**Common Lisp the Language, 2nd Edition**

The transformation of series expressions into loops is required to occur at
some time before compiled code is actually run. Optimization may or may
not be applied to interpreted code. If any of the restrictions described
below are violated, optimization is not possible. In this situation, a
warning message is issued at the time optimization is attempted and the
code is left unoptimized. This is not a fatal error and does not prevent
the correct results from being computed. However, given the large
improvements in efficiency to be gained, it is well worth fixing any
violations that occur. This is usually easy to do.

**[Variable]**

`*suppress-series-warnings*`

If this variable is set (or bound) to anything other than its default
value of `nil`, warnings about conditions that block the optimization
of series expressions are suppressed.

Before the restrictions on series expressions are discussed, it will be useful to
define precisely what is meant by the term *series expression*. This
term is semantic rather than syntactic in nature. Imagine a program
converted from Lisp code into a data flow graph. In a data flow graph,
functions are represented as boxes, and both control flow and data flow are
represented as arrows between the boxes. Constructs such as `let` and
`setq` are converted into patterns of data flow arcs. Control
constructs such as `if` and `loop` are converted into patterns of
control flow arcs. Suppose further that all loops have been converted
into tail recursions so that the graph is acyclic.

A series expression is a subgraph of the data flow graph for a program that
contains a group of interacting series functions. More specifically, given
a call *f* on a series function, the series expression *E* containing it is
defined as follows. *E* contains *f*. Every function using a series
created by a function in *E* is in *E*. Every function computing a series
used by a function in *E* is in *E*. Finally, suppose that two functions
*g* and *h* are in *E* and that there is a data flow path consisting of
series and/or non-series data flow arcs from *g* to *h*. Every function
touched by this path (be it a series function or not) is in *E*.

**For optimization to be possible, series expressions have to be
statically analyzable**. As with most other optimization processes, a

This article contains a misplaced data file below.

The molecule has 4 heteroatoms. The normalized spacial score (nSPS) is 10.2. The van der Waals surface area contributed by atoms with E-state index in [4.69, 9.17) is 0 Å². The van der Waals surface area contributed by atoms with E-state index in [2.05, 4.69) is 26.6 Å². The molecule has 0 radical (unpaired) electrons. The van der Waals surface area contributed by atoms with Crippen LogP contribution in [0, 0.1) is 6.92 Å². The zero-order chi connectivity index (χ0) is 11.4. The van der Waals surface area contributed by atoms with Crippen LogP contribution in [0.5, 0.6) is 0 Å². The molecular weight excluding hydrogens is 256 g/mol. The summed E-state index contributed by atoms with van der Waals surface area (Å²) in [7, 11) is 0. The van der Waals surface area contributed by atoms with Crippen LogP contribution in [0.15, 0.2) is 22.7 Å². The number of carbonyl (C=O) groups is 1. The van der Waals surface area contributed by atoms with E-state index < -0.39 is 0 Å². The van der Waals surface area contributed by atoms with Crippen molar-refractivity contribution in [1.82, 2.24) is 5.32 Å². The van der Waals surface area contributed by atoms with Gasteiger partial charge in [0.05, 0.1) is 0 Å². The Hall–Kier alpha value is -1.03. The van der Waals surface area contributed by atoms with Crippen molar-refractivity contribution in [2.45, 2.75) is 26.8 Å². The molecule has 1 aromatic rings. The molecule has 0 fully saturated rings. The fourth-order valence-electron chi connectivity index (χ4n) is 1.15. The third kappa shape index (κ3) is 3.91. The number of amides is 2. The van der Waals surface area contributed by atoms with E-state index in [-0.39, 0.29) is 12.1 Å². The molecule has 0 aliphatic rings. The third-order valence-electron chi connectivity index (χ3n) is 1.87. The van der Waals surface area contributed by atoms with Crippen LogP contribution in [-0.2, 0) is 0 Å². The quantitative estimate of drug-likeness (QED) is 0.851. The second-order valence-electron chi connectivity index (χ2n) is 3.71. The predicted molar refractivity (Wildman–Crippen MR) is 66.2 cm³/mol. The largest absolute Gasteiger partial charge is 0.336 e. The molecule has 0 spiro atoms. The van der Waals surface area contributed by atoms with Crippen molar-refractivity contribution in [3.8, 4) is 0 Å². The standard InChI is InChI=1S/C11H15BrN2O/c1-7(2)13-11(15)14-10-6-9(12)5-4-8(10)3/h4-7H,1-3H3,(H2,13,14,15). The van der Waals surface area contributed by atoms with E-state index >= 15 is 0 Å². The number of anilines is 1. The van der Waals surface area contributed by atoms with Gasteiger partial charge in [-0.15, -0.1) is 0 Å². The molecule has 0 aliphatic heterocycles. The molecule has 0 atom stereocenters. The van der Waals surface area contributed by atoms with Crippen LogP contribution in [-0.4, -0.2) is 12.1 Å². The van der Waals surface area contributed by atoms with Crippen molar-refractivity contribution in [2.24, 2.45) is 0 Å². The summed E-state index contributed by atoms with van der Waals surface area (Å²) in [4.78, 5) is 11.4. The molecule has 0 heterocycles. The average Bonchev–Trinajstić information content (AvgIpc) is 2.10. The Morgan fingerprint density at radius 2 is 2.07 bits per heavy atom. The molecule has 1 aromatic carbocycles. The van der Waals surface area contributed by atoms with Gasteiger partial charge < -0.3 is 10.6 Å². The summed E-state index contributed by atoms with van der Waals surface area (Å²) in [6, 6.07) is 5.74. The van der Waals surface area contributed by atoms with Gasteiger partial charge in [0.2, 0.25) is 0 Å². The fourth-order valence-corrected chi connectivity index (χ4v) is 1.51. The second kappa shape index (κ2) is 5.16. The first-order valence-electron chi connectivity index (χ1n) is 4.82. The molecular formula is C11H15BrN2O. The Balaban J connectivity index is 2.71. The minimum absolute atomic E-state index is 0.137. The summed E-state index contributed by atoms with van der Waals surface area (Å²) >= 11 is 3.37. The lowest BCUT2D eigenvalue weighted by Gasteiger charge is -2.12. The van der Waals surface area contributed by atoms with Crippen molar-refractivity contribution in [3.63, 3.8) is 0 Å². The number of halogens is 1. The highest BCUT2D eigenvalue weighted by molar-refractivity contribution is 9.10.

series expression cannot be transformed into a loop at compile time, unless
it can be determined at compile time exactly what computation is being
performed. This places a number of relatively minor limits on what can be
written. For example, for optimization to be possible the type arguments
to higher-order functions such as `map-fn` and `collecting-fn` have
to be quoted constants. Similarly, the numeric arguments to `chunk`
have to be constants. In addition, if `funcall` is used to call a
series function, the function called has to be of the
form `(function ...)`.

**For optimization to be possible, every series created within a series
expression must be used solely inside the expression**. If a series is
transmitted outside of the expression that creates it, it has to be
physically represented as a whole. This is incompatible with the
transformations required to pipeline the creating expression. To avoid this
problem, a series must not be returned as a result of a series expression
as a whole, assigned to a free variable, assigned to a special variable, or
stored in a data structure. A corollary of the last point is that when
defining new optimizable series functions, series cannot be passed into
`&rest` arguments. Further, optimization is blocked if a series is
passed as an argument to an ordinary Lisp function. Series can be
passed only to the series functions in section A.2 and to new series
functions defined using the declaration `optimizable-series-function`.

**For optimization to be possible, series expressions must correspond to
straight-line computations**. That is to say, the data flow graph
corresponding to a series expression cannot contain any conditional
branches. (Complex control flow is incompatible with pipelining.)
Optimization is possible in the presence of standard straight-line forms
such as `progn`, `funcall`, `setq`, `lambda`, `let`,
`let*`, and `multiple-value-bind` as long
as none of the variables bound are special. There is also no problem with
macros as long as they expand into series functions and straight-line forms.
However, optimization is blocked by forms that specify complex control flow
(i.e., conditionals `if`, `cond`, etc., looping constructs `loop`,
`do`, etc., or branching constructs `tagbody`, `go`, `catch`,
etc.).

In the first example below, optimization is blocked, because the `if`
form is inside the series expression. In the second example, however,
optimization is possible, because although the `if` feeds data to the
series expression, it is not inside the corresponding subgraph. Both of
the expressions below produce the same value, but the second one is
much more efficient.

(collect (if flag (scan x) (scan y))) ;Warning message issued (collect (scan (if flag x y)))

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